This time of year the flowers are mostly faded and few things have retained enough foliage to be markedly interesting. But those faded flowers have left something behind - seeds! Seeds can do a few of very cool things:
|'Autumn Joy' Sedum seed heads persist through winter.|
It's because of those three reasons that I leave the seed heads alone at the end of the fall, but of those reasons the second one is my favorite. As you can see the coneflowers are a favorite of the finches, titmice, and chickadees. Coneflower seed heads have spiky seeds that have a very "sharp" winter interest look
- They sustain the plant species for the coming year as new plants are born from the seeds of the previous year.
- They provide nourishment for all kinds of birds and animals over the long winter season. (Thankfully here in Tennessee winters are not terribly long.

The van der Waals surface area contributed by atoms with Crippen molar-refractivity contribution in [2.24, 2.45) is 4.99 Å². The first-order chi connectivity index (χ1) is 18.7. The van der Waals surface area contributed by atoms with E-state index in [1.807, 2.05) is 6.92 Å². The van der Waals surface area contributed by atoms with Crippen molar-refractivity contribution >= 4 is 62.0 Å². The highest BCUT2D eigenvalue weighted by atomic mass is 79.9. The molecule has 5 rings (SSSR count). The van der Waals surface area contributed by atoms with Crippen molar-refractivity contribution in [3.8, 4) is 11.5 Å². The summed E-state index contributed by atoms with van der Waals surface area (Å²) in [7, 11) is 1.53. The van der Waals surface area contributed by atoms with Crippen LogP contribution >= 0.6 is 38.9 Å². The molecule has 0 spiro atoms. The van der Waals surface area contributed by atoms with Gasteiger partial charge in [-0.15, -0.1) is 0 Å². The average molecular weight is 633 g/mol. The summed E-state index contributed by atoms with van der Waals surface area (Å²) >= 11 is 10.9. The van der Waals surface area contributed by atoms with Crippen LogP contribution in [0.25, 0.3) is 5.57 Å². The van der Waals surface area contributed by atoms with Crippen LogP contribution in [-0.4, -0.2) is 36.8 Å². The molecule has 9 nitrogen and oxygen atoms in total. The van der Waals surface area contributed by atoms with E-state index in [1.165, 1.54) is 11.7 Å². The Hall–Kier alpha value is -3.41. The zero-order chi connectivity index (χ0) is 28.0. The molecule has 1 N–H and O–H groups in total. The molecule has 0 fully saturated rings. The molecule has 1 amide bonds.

- They provide the gardener something fun and interesting to look at when all else fails!
Crape myrtles produce some neat little seed pods. These lavender purple crape myrtles produced a bounty of seeds this year. Maybe I'll be gifted with a few free crape myrtles next year!
Garlic chives look great even after their flowers have faded. A few seeds are still lingering on the stalks but it's the leftover flower petals that make the show here.
Oak leaf hydrangea seeds provide winter interest to the corner shade garden.
These small rudbeckia seeds are sure to produce beautiful yellow flowers next summer. I can't wait for that!
The berries (which contain the seeds) of this pyracantha produce some valuable nourishment for the birds and provide us with some orange color through the winter.
What is your favorite winter seed plant?
Labels: berries, seeds and seed starting